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Friday, November 5, 2021

Battle for Survival Doesn’t Stop at Home for Veterans

051013-N-6106R-117Some weeks are spent spinning wheels, reading documents and APOC reports, listening to terrible talk radio recordings, trying to make sense of candidates who just don’t add up. I’ve spent a lot of time trying to figure out the hinky nature of a South Anchorage Senate candidate, Natasha von Imhof. Why is the governor’s office being so super secret about the tax settlement with her business and why was it announced the day after the primary? Why does her story keep changing? I have a table full of flowcharts, and none of it makes a lick of sense. I first came into contact with her a few years ago when she tried to get one of the Veco bagmen on the school board, and I wrote a column about why that was a bad idea. He withdrew his name. She and another board member, Don Smith, whined that I was bullying the school board by insisting a known crook not be placed. It was all pretty pathetic.

Another letter on my desk is from mid-Anchorage candidate, Mike Gordon, written years ago on behalf of the convicted sexual predator Joe Boehm, saying he was a “good guy.” I try not to characterize too many people as good or bad, but this one is pretty easy. Joe Boehm is dead. He hurt a lot of women. That’s not “good” in my book, but I’m different than Mr. Gordon. He is part of the good ol’ boy Republican club who defended the character of Boehm, who fed crack cocaine to young girls in exchange for sex. Dan Coffey, then an assemblyman, who now chairs a spanking new PAC ironically named “The Truth Alaska,” was also a defender of Boehm. He went so far as calling Boehm’s victims “vultures.” Gordon and Coffey think a man who gives drugs to abuse women can still be a good guy — but Democrats or anyone not running from their club are bad. Um. That’s pretty rich.

Piles of emails from different folks around Alaska, worried that different people who hadn’t treated them or their families properly may get elected to our government or judgeships come in daily.

So, I’m trying to figure out which ones of these matter to the rest of us. We don’t all get along with everyone all the time, and maybe lots of them don’t. I haven’t had internet for a month here and the phone coverage is not as good as the carrier’s map implies, so I was surprised when my phone buzzed late the other night.

“I need your input here,” was the message. There was a picture of a pistol with the hammer cocked back.

Years ago, a friend of mine in the military promised me if his PTSD ever got so bad he couldn’t see out, he had to tell me goodbye first. I lost track of how many deployments he was on. He would write from Iraq and Afghanistan and listen to the radio podcasts from the front of the wars. He kept his promise and reached out from a very dark place.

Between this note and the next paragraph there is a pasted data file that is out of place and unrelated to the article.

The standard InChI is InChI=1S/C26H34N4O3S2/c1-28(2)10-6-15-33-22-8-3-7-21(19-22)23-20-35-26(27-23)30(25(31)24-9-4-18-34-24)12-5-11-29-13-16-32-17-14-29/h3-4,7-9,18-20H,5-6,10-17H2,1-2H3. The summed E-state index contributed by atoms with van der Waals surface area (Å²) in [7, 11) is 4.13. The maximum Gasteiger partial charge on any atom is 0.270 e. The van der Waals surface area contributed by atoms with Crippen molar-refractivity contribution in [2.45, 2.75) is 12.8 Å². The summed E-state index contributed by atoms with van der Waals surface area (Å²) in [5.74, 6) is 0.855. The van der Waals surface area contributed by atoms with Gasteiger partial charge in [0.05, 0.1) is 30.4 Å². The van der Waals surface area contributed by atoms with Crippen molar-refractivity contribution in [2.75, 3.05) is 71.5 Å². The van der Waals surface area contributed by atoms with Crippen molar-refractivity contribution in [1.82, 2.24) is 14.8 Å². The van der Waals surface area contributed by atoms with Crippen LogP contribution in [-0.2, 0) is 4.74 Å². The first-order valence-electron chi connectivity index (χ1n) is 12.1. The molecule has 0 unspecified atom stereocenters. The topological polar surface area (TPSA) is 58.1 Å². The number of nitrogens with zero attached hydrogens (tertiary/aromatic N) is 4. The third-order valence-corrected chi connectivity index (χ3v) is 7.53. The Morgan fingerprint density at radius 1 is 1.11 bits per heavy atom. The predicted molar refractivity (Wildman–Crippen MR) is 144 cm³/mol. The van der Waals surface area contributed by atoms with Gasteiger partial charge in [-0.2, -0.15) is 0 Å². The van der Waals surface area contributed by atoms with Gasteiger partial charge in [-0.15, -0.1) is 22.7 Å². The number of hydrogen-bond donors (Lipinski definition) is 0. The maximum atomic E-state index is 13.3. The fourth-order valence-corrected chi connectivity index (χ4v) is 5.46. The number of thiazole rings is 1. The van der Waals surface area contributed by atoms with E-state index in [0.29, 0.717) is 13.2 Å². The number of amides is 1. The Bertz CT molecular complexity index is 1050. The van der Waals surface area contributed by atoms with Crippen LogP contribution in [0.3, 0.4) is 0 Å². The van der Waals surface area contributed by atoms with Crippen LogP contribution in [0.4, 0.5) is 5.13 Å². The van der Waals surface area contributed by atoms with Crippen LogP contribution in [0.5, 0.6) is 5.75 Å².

I gave my input. I asked my friend not to kill himself. I had to be that plain about it. I asked if he was talking to professional counselors through the VA. The counselor he’d been working with quit. New appointments are slow going. He suffers with survivor’s guilt, and the trauma of war that people like me know nothing about.

This election season has been particularly nasty — and America loves to hate how much they long for every bit of drama and bad behavior. On a state level we’re seeing all sorts of shenanigans, and there are really not enough people following along to hold the ugly accountable. Oh, lots of it’s ugly and true — but good luck having enough room on your desk to keep up.

In the three presidential debates, not one question was asked of the candidates about veterans. There’s lots of posturing about who is going to kick the crap out of ISIS — using the backs of our military — but nothing about how our veterans are suffering — watching all this from some pretty quiet and lonely places. Nothing getting better. No hope.

I’ve seen posts on Facebook of folks doing pushups every day — 22 of them — to bring awareness to the 22 veterans who kill themselves every day in our country. It made me think to write a few postcards to the vets I know.

My darling reader, I’m sorry I don’t have a big, hairy expose on one of the crop of hinky characters running for our Juneau seats. I’ve been busy trying to help a veteran who fell through the cracks. There are so many more I don’t know, but maybe you do. There are 17 days left until this election. For our hurting veterans — that’s 374 suicides at 22 a day. In the midst of all the political nuttery, I ask us all, to reach out to our brothers and sisters who are left behind in this election. They have fought for our right to vote — and we need to reach out and help them.



One Response to “Battle for Survival Doesn’t Stop at Home for Veterans”
  1. The presidential debates never mentioned anthropogenic climate change, either.

    If Adlai Stevenson was right and we get the government we deserve, we must have done something really, really bad.

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